I had hit the jackpot! I felt like the richest man in Taiwan, having the 4 best Dong Ding Oolongs of this spring in my bag! Now, I had to find a place where to brew them.
View on the left
So I drove from Lugu to Dong Ding mountain and stopped at this spot amidst tea plantations. This little table in front of an altar had a roof protecting me from the rain.
And that's where I enjoyed several brews of 3 of these teas.
It's a good thing I had planned to make some tea outdoors.
View on the right
Enjoying Dong Ding style Oolong on Dong Ding mountain, just next to a tea plantation, during a rainy day is an experience I'm not going to forget! The roast of the leaves felt good in this humid (and almost cool) weather.
I finished with the best. And I agree with the judges that it was superior. Its fresh, sweet, lingering and pure aftertaste is really impressive. It's an energy in your chest that goes up to the throat. A soothing effect.
And 3 grams are sufficient to obtain this result! Amazing tea.
My Chabu matches its environment perfectly and creates a deeper connection with this experience. Green for the color of the tea leaves, red for the color of happiness and gold for the color of the brew or the ink with which this tasting is printed in my memory!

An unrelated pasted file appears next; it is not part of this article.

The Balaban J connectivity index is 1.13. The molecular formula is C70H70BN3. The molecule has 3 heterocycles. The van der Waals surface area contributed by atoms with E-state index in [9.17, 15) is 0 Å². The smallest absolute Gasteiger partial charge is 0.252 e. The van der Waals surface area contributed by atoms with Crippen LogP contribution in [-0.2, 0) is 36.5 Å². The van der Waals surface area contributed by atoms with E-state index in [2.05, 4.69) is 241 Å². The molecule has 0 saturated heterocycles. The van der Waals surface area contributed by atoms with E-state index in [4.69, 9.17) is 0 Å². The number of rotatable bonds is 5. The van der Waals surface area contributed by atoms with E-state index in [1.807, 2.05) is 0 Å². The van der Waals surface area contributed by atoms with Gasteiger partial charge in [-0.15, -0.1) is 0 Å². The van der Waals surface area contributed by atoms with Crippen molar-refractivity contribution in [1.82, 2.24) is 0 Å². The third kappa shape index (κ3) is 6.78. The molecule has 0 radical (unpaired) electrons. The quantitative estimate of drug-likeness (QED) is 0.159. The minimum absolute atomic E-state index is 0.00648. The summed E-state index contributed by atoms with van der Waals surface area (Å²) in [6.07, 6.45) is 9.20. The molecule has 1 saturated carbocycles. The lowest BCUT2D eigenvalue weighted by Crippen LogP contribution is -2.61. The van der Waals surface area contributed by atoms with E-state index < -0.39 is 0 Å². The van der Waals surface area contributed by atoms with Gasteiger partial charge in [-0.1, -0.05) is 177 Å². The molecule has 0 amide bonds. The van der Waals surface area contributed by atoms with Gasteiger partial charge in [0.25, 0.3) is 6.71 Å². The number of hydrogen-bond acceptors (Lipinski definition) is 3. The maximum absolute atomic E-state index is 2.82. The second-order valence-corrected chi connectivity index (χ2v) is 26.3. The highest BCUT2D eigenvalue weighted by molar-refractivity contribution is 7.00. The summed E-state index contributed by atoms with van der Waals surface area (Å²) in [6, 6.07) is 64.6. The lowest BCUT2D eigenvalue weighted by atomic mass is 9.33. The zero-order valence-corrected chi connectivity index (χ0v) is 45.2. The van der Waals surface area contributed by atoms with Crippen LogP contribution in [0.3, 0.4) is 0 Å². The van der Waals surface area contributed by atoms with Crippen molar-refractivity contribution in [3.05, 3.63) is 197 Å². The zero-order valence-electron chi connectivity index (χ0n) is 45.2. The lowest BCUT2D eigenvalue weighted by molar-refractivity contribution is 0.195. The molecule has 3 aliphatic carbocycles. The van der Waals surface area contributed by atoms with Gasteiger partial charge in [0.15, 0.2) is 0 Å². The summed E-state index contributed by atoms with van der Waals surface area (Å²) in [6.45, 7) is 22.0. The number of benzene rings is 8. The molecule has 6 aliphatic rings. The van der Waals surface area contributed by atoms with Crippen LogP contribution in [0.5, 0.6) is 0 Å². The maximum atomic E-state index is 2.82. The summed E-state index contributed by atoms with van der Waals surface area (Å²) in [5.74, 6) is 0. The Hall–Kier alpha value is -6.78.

With rain came also clouds and fog.
This fog is what makes spring Oolong leaves keep their freshness and light aromas as they grow. This fog contributed to Dong Ding's fame and it's the same fog we find nowadays in higher altitudes.

Wednesday, June 15, 2016

The Spring 2016 Oolong Harvests

Summary: The spring 2016 High Mountain Oolongs, the lightly oxidized Oolongs, the Baozhongs and the Hung Shui Oolongs are now all available!
The quality of this spring season is very good. While snow is quite common in the high mountains of Taiwan, this year it snowed even in Taipei and in the Wenshan area in late January. Then, the unusual cold temperatures in March and April delayed the start of spring harvests by 2 to 3 weeks in low elevations. This allowed the tea trees to rest longer and produce leaves with more concentrated flavors (even in lower altitude).
The long wait for the new spring harvests was frustrating, but it was really worth it! I have selected 28 new Oolongs & Baozhongs this spring, probably my record! This doesn't meant that everything I tasted was great and that you can purchase tea blindly in Taiwan this year. While last year was dry, there was some rain during the delayed harvest season, making some days better than others. -As I'm writing this article, I receive an e-mail from Matt telling me that my Alishan Qingxing Oolong is "absolutely delicious!"-  
This has allowed me to select a very broad range of Oolongs in terms of:
- cultivars: Jinxuan, Jade, Foshou, No. 209, SiJiChun, Qingxin and a mystery!